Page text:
7. A decline in confidence 

To understand how this can happen, let's first re-examine what builds trust with clients. Very simply, professional trust is based on : 

  1. Competence: You must consistently deliver against expectations. 
  1. Integrity: You must demonstrate honesty, but also reliability, consistency, and discretion.  
  1. Perception of intent, or focus on the agenda: You need to show that you are truly concerned with your client's agenda, not your own - that you are looking out for their interests at all times.  

Several other factors influence a client's willingness to trust. These include their perception of the risk of trusting you, and the amount of face-to-face time they have had with you.  

You rarely trust someone you haven't spent time with! 

Usually, I think a decline in confidence is precipitated by a sense that you're not paying as much attention as you used to, and that your work isn't as accurate as it used to be.  

Part of the solution to this is to schedule a regular "agenda setting" conversation that is focused on the client's overall business and how the relationship will instead take stock of the progress of a project.  

8. Of complacency 

This is probably the reason why many relationships end - professionally and personally. One side takes the other for granted, guaranteed. Or, both simply stop caring as much as they did at the beginning of the relationship.  

More broadly, complacency is the enemy of the successful professional. You love your job, you have good clients, and you earn a good salary. So why work harder? It happens all the time. You stop pushing, and you start to - well, coast. When that happens, it's time to shake it off.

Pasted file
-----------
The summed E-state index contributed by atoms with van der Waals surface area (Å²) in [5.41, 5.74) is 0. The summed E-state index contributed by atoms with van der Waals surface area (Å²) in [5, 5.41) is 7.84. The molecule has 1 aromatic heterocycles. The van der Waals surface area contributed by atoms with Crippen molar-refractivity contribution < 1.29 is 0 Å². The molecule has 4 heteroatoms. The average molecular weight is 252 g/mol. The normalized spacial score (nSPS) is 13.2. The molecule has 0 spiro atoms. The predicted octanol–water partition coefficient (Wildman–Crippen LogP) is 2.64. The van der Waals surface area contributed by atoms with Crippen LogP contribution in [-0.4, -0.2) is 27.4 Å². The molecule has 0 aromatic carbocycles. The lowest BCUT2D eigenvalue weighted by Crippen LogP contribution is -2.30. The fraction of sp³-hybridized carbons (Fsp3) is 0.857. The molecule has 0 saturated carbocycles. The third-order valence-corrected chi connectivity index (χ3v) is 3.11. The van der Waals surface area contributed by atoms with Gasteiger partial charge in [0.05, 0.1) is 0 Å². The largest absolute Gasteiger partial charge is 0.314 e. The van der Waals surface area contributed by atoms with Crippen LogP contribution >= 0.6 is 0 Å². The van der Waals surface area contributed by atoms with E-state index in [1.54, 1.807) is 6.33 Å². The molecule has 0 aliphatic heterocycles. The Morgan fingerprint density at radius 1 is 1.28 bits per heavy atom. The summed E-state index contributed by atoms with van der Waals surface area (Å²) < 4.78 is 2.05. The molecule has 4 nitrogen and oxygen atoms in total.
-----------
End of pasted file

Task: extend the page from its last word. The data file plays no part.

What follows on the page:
Each year, look at your client list. Ask yourself these questions: 

  • Which clients keep you up at night, and which ones get you up in the morning because you're excited about the work? 
  • Which customers are likely to leave you for one of the eight reasons presented in this article? 
  • Do you have a valued client to whom you become complacent? Why does this happen? 
  • What would a competitor do to approach your customers and take their business from you? 
  • This year, are you taking your practice to the next level - or at least improving it significantly in several aspects? What is your plan for this? 

In conclusion: Be intentional in your efforts to maintain customer relationships that are mutually beneficial, engaging and motivating for you.   

Keep in mind these eight reasons why clients may leave. Sometimes it's inevitable that a relationship will end, but there's a lot you can do to counter each of these challenges: 

  1. A reorganization or a change in leadership. 
  1. A unique or temporary need for your services. 
  1. A financial crisis or profit crunch - and a lack of budget for you. 
  1. The impact and benefits of your work are not indisputable. 
  1. Quality or delivery problems. 
  1. Low personal compatibility. 
  1. A decline in confidence. 
  1. Complacency on your part. 

You are an expert operating in professional services and you do not feel comfortable prospecting for new clients.

In this book, with a preface by Bertrand Dumazy, CEO of the Edenred group, you will find numerous illustrations and practical information sheets drawn from the concrete experience of specialists who have successfully developed their prospect portfolio.

You will also learn how to make yourself happy by developing new contacts at all levels in organizations.

How to target key contacts in your prospects? How to approach them? Through which channel? How do you stand out? What creative solutions should you use? How to interest your interlocutors in your subjects ? Which marketing to set up on the web ?

Here you will find answers to all these key questions to develop your business or practice as well as methodological elements for immediate implementation.

Price kindle format: 9,99€
Price paperback: 19,50

Number of pages: 188
Author: Olivier Jacob
Preface: Bertrand Dumazy